I haven’t had the greatest luck in terms of timing for most of my visits in North America. This has been mostly due to vintage, but in some cases due to the big Wine Spectator tasting in NYC. The bad luck I experienced in the Niagara Peninsula on this particular Saturday was due to a promotion they have running every weekend in November, which is essentially a passport weekend. You buy a ticket and enjoy a bit of food and wine at as many wineries you can visit in one weekend. There were considerably more people in the region than normal, so I was contending with crowds. This was especially apparent in Niagara-on-the-Lake, closer to Niagara Falls with larger wineries closer together. Niagara-on-the-Lake is also very flat, which in my opinion doesn’t make for great wines, but is easier to drive around I guess. Below is a photo I took above the Niagara Whirlpool.
Whilst Chateau des Charmes is one of the larger wineries on the Peninsula, it is still family owned and has been for over 30 years. The winery was established by a French Algerian who pioneered grafting European vinifera vines onto native North American rootstocks to help them survive the harsh winters, which can drop down to -30 degrees. The viticultural aspects of Chateau des Charmes are exceptional, using various trellising techniques and sustainable practices. The visitor centre is in the chateau on the estate, and is one of the best I’ve seen. They have various areas for retail and tasting, on two levels. They also offer tours on the half hour in summer, which starts in the vineyard and goes down into the cellars. The winery is best known for its ice wines, which were exceptional but should be at $75 for 200 ml. They produce the only savagnin ice wine in the region (possibly the world), which was very grassy for a dessert wine, but had a very concentrated citrus based mid-palate.
One of the more interesting estates I have visited was Coyote’s Run, which has two distinct soil types for each vineyard. The Red Paw vineyard has what they call red Trafalgar clay loam, and the Black Paw vineyard has a dark Toledo clay loam. They promote the nature of terroir using numerous wines made from these two vineyards, and there is a significant difference between them. The issue I had with the wines was that they were either very light and devoid of character, or they were poorly made. These wines seemed to be suffering from their climate, as they lacked ripeness of fruit and tannin.
Stratus Vineyards, established in 2000, is making a name for itself as a sustainable and innovative winery that makes blending a focus. The facility itself is quite breathtakingly modern, and is a gravity-flow based energy-efficient winery. Amazingly the vines still had fruit on them, despite the shoots caning over and losing all of their leaves. A French winemaker uses up to 18 red and white varieties to blend the flagship wines, and depending on the vintage makes single varietal wines. It was fantastic to do a vertical tasting of the Stratus White and Red wines from the 2006, 2007 and 2008 vintages. The 2006 and 2008 vintages were very similar, so tasting the 2006 was like seeing where the 2008 will be in a few years. The 2008s were showing their youth, and not expressing a lot of fruit, but had great balance. The 2007 vintage was warmer, so the fruit for both wines was full and rich, and will develop faster in the bottle. In terms of the Stratus White, the 2006 was showing the best, picking up a oiliness and roundness from bottle age. The 2007 Stratus Red was the best now, as the 2006 was closed in the bottle and the 2008 was far too young. A similar approach is taken to the Ice Wines, as they release a white and red blend.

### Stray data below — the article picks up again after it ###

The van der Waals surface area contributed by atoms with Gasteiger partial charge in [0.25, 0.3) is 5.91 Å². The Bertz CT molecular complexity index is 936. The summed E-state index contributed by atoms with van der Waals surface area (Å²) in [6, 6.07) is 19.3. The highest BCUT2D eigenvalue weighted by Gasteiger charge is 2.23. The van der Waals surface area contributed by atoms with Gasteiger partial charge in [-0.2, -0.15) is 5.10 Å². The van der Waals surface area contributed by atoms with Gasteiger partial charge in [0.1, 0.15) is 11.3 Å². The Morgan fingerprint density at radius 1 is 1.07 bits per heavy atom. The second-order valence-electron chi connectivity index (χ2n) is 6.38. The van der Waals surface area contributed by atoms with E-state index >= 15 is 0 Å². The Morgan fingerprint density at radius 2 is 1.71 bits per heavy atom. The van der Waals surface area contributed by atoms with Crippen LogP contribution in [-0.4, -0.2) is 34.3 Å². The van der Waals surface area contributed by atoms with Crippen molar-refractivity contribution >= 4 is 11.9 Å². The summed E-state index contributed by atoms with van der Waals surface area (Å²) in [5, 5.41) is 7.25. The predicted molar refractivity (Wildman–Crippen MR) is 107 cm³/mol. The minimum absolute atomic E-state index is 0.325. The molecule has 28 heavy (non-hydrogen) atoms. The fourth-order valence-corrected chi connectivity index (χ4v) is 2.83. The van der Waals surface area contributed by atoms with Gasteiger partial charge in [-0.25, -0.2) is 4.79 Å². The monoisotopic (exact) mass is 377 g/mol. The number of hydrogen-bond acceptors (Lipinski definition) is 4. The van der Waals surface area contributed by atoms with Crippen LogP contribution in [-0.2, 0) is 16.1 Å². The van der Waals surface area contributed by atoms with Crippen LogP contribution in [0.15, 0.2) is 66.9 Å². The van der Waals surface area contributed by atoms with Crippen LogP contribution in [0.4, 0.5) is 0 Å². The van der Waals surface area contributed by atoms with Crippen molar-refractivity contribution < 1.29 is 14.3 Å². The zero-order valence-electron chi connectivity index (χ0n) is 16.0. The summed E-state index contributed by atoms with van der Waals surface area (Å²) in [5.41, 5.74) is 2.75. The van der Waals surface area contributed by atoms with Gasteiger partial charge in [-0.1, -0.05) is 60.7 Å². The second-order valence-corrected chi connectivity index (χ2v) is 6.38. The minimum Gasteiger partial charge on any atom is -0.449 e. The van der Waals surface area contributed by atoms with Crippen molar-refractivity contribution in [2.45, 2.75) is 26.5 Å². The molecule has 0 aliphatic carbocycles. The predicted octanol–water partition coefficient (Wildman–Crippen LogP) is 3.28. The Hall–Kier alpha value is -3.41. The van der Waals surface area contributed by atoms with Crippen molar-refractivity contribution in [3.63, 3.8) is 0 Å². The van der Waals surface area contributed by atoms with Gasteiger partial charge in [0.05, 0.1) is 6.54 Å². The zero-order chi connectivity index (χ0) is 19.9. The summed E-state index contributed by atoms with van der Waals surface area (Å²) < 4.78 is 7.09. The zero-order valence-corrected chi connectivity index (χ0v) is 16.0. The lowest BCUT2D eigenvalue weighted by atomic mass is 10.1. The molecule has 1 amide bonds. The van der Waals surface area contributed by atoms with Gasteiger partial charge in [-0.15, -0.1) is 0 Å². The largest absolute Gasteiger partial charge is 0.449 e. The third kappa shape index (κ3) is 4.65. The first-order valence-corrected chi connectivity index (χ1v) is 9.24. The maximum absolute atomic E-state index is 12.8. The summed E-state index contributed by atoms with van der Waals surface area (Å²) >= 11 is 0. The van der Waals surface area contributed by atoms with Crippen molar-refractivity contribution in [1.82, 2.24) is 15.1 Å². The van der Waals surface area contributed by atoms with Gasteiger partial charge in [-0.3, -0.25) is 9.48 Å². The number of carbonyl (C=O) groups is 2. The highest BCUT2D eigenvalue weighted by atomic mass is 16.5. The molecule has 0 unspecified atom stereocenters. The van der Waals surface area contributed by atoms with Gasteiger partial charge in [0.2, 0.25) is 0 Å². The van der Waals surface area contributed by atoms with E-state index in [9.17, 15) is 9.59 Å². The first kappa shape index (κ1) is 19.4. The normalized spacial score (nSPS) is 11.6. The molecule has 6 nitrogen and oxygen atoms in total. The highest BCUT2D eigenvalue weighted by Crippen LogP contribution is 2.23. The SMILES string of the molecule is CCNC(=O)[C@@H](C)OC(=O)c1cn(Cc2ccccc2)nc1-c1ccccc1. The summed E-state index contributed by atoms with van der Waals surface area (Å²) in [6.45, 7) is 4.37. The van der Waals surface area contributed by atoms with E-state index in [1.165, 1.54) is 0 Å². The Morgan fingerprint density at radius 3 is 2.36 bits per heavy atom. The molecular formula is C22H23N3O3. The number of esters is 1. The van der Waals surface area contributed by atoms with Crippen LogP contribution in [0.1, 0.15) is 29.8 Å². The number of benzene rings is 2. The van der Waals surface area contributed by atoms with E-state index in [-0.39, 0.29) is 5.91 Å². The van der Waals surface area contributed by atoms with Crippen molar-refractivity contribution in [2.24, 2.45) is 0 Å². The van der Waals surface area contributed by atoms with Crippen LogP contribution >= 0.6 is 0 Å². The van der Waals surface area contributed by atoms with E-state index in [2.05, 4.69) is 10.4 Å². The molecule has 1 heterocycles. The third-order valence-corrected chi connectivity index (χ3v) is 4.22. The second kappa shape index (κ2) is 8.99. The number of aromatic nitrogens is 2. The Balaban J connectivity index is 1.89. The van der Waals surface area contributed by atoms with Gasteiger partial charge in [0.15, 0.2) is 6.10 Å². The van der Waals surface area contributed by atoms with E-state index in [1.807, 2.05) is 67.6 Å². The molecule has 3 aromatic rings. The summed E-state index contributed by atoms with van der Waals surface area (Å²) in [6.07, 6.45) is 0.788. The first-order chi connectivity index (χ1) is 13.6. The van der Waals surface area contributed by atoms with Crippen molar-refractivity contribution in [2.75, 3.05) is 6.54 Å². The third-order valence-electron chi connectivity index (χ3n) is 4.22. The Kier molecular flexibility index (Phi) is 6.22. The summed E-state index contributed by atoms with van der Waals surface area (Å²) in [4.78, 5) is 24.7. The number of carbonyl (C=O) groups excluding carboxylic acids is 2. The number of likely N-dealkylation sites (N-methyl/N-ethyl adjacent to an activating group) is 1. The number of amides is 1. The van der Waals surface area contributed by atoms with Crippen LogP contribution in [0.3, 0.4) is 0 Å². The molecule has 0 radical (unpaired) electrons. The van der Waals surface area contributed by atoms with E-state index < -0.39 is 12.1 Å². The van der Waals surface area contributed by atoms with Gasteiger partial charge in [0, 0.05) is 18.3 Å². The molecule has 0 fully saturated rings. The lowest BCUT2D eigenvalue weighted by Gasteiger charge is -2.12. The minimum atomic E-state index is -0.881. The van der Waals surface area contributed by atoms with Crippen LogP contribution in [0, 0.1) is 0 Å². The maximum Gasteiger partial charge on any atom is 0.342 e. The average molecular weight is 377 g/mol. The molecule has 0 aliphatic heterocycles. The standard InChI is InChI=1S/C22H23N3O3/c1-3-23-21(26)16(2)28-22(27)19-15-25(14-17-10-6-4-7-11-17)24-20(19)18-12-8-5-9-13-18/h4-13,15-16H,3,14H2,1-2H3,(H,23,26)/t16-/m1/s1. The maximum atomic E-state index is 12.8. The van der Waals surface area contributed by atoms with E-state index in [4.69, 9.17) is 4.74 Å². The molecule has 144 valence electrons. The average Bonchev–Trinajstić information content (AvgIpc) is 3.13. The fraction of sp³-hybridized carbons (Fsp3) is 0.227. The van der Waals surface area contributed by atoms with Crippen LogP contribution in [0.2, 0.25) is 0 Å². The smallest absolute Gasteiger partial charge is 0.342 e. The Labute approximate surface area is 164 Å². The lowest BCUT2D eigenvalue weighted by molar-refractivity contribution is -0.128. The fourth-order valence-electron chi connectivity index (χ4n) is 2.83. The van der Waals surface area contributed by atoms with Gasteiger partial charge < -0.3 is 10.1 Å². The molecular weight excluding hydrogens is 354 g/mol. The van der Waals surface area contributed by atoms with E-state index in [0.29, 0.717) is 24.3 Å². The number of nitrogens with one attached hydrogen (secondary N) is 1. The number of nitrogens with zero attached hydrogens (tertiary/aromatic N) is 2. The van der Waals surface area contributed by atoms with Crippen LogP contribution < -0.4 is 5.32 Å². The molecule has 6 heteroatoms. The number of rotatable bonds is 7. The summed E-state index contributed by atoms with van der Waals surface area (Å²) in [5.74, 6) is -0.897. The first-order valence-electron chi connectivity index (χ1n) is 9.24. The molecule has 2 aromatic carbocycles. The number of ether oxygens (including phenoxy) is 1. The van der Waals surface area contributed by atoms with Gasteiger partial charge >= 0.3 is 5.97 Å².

Another Frenchman makes the wines at 13th Street Winery, now located on 4th Avenue. A wide range of wines are made using fruit from numerous vineyards from within the Niagara Peninsula. The rieslings had a great richness and acidity balance, with an unmistakable crude oil and kerosene character. The rose made from cabernet franc, quite dark in colour, had a fascinating beetroot nuttiness with a wash-rind cheese note on the nose. The pinot was quite good for the region, but was showing very young. The cabernet franc table wine was very good, with structure and tannins, and great aromatics. I heartily suggest giving 13th Street a visit if you are in the area, as they also have a fantastic bakery and market.
Not unlike Fielding Estates, the Flat Rock Cellars Tasting Room is located on a ridge above their vineyards, and has a fantastic view. A Kiwi makes the wines here, but I didn’t hold it against them. As you can imagine, they make a sauvignon blanc, which I found to be unmistakably made by a Kiwi, with obvious differences to an actual Kiwi SB. Another noticeable Kiwi influence can be found in the packaging of the wines, as they are all sealed under screw-cap. He also has a serious pedigree at Felton Road in Central Otago, so understandably pinot noir is a focus at Flat Rock. The 2009 Estate Pinot Noir has lovely soft and mellow tannins, like a Marlborough PN, and a good introduction to the variety. The 2009 Gravity Pinot Noir on the other hand has immense balance of fruit and savoury elements, great length and a gamey undercurrent.
Click here to see more photos from Day 2 of the Niagara Peninsula